Kumar Sangram Singh, Thakur of Nawalgarh 
From 1967 to 2001
Ralph Benkaim (1914-2001), purchased from Kumar Sangram Singh in December 1967 
From 2001 to 2018
Catherine Glynn Benkaim, Beverly Hills, California, by inheritance from Ralph Benkaim in 2001
Arthur M. Sackler Gallery, partial gift and purchase from Catherine Glynn Benkaim
 It is well known in the field of Indian art history that Kumar Sangram Singh, Thakur of Nawalgarh, had the entire manuscript in the 1960s; prominent art historians viewed it in his Jaipur residence.
 According Catherine Glynn Benkaim, it was purchased December 1967 from Kumar Sangram Singh, Jaipur, who had the whole manuscript.
- Previous Owner(s)
Kumar Sangram Singh (Thakur of Nawalgarh)
Catherine Glynn Benkaim
Ralph and Catherine Benkaim
Recto: in devanagari script: kamod ragini 28
Verso: bottom left corner (devanagari) 31; (western numerals) 128
The character of court painting in Rajasthan owes as much to local, non-imperial styles as it does to the Mughal court. This is brilliantly demonstrated in the Sirohi ragamalas that were produced around 1690 in southwest Rajasthan for non-court patrons. This exuberant and luminous Kamod Ragini is from the first and finest of the sets.
In a hilly landscape, two women bring offerings to a shrine, one of whom pauses to feed two peacocks. An orange-tinged sky suggests early evening, the time of day in which Kamod is traditionally performed. The composition and palette are precisely calculated: The playful rectangles evoking architectural forms in the lower registers, the red window set squarely into the middle of a yellow hillside, and the peacock tail, banana leaf and temple spire that jut beyond the borders are signs of a master of abstraction.
The style is rooted in pre-Mughal tradition, particularly its bold use of red, strong color contrasts, the modulating contour line that conveys the weight of bodies, and the squarish heads of the women.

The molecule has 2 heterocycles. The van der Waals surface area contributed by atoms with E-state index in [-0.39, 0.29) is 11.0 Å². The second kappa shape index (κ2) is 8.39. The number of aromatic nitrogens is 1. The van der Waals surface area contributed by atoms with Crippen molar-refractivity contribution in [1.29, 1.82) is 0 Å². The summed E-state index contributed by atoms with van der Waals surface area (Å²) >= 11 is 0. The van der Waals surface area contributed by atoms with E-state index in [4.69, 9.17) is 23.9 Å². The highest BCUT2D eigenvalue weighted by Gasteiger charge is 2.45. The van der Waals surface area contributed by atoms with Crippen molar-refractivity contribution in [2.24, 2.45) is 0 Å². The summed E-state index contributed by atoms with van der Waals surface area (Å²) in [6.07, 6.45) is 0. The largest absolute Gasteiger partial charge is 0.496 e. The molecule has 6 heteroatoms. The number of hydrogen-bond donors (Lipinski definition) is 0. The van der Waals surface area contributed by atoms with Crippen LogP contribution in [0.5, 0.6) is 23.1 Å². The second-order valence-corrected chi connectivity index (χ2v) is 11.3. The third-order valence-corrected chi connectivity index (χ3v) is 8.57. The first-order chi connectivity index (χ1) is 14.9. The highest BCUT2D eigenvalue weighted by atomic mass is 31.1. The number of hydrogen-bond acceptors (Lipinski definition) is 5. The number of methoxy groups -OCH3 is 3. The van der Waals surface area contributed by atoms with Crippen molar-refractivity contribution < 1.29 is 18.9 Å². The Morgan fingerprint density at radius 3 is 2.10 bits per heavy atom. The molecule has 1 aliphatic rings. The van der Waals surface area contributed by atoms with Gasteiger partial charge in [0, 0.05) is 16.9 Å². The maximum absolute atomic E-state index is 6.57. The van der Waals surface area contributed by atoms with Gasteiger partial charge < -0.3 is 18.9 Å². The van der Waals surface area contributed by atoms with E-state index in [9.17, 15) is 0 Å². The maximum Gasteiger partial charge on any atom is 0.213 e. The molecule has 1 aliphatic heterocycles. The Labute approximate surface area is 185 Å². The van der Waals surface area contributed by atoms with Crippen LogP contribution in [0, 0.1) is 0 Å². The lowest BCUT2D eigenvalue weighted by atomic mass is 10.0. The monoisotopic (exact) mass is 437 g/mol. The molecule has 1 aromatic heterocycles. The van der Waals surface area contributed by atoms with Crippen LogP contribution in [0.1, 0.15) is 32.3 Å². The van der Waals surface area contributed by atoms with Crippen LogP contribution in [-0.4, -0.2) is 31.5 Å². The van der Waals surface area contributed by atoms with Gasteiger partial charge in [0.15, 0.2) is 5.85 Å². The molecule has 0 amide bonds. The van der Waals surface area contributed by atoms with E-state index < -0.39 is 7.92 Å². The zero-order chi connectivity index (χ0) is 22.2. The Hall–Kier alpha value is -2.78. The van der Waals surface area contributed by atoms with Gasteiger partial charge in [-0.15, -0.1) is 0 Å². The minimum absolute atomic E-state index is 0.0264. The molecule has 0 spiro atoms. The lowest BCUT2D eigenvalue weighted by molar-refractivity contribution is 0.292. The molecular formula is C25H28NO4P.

Raga (Sanskrit, color or passion) is the term for a classical music mode, a set framework for improvisation. Having originated in the first millennium, ragas were systematized and classified during the thirteenth through sixteenth century, they were classified into ragamalas, meaning garlands of musical modes. A common system recognized six raga husbands, each "married" to five ragini wives for a total of thirty-six "families." Families of musical modes sometimes included sons or ragaputras as well. By the fifteenth century, ragas had become associated with specific moods, times, seasons, affective properties, deities, lovers, and heroes. Around 1590-1620, illustrated ragamala series became a favorite subject for Rajput patrons, as well as for some Mughals, such as Abd-ur Rahim, patron of the Freer Ramayana and the Laud Ragamala. Specific iconographies were developed for depicting each mode. These formulae lent themselves to variations, which were sometimes dependent on region.
Illustrated ragas evoke mood and engender feeling, as do musical compositions. But the connection seems to be indirect. Although some connoisseurs of music may have internally "heard" a composition when viewing its image, ragamalas were probably more broadly valued for their poetic and pictorial pleasures. The commission of a ragamala series would also have been understood as a sign of a patron's cultivated sensibility.
- Collection Area(s)
- South Asian and Himalayan Art
- CC0 - Creative Commons (CC0 1.0)
CC0 - Creative Commons (CC0 1.0)
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